16.1 Halley 1

This is a monochrome print of Audubon’s only known self portrait in oils (12.5″ X 10″ oil on canvas). The original is in the Patricia Rinehart Barratt-Brown Collection, in New York. The late historian John F. McDermott pointed out that this portrait, purportedly painted by Audubon in 1821 as per his journal, was executed with greater skill and technique than two portraits of his sons that were produced the same year. In 1824, Audubon gave the portrait to Reuben Haines, “… on condition that he should have it copied …”, so there is reason to suspect that the portrait pictured above is the copy, and the original painting has been lost or destroyed. Courtesy of the Academy of Natural Sciences of Drexel University (ANSP Archive Collection 457).


Welcome to Commonplace, a destination for exploring and exchanging ideas about early American history and culture. A bit less formal than a scholarly journal, a bit more scholarly than a popular magazine, Commonplace speaks—and listens—to scholars, museum curators, teachers, hobbyists, and just about anyone interested in American history before 1900. It is for all sorts of people to read about all sorts of things relating to early American life—from architecture to literature, from politics to parlor manners. It’s a place to find insightful analysis of early American history as it is discussed in scholarly literature, as it manifests on the evening news, as it is curated in museums, big and small; as it is performed in documentary and dramatic films and as it shows up in everyday life.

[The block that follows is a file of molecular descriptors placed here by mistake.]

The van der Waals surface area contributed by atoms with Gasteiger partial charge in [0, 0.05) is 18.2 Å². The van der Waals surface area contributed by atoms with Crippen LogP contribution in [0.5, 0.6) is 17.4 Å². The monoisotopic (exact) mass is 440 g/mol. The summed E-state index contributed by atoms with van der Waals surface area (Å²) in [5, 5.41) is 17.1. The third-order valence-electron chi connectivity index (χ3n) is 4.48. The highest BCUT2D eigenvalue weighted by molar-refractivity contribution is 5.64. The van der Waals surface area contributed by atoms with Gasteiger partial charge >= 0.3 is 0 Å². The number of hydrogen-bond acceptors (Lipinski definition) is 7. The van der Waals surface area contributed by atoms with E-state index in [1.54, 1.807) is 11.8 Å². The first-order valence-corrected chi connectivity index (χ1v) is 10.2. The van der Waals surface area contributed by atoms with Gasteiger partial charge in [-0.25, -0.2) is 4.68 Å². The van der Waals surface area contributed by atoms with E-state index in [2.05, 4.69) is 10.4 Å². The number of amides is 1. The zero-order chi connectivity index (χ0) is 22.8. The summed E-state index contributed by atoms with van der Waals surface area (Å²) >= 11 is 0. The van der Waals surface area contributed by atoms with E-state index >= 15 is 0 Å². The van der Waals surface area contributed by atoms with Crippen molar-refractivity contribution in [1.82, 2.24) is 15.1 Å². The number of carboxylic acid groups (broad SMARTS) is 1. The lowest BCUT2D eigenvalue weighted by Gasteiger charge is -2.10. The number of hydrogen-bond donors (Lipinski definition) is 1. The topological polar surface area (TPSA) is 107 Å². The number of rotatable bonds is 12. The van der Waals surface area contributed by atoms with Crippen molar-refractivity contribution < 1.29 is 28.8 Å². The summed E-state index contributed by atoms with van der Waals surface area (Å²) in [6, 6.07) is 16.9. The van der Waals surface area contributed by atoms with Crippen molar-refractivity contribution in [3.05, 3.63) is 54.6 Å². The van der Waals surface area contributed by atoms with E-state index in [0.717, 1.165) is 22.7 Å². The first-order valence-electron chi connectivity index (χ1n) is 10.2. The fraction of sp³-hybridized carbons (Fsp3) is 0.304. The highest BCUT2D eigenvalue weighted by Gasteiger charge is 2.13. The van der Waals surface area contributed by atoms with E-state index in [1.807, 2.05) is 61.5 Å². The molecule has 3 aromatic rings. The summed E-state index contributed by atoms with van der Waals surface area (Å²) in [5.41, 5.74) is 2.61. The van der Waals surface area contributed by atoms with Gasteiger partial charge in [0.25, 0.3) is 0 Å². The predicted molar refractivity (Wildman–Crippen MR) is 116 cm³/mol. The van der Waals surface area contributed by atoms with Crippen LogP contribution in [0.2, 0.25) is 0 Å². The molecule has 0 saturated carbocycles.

In addition to critical evaluations of books and websites (Reviews) and poetic research and fiction (Creative Writing), our articles explore material and visual culture (Objects); pedagogy, the writing of literary scholarship, and the historian’s craft (Teach); and diverse aspects of America’s past and its many peoples (Learn). For more great content, check out our other projects, (Just Teach One) and (Just Teach One African American Print).


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Author, “Title of Article,” Commonplace: the journal of early American life, date accessed, URL.

Sophie White, “Trading Looks Race, Religion and Dress in French America,” Commonplace: the journal of early American life, accessed September 30, 2019, https://commonplace.online/article/trading-looks-race-religion-dress-french-america/


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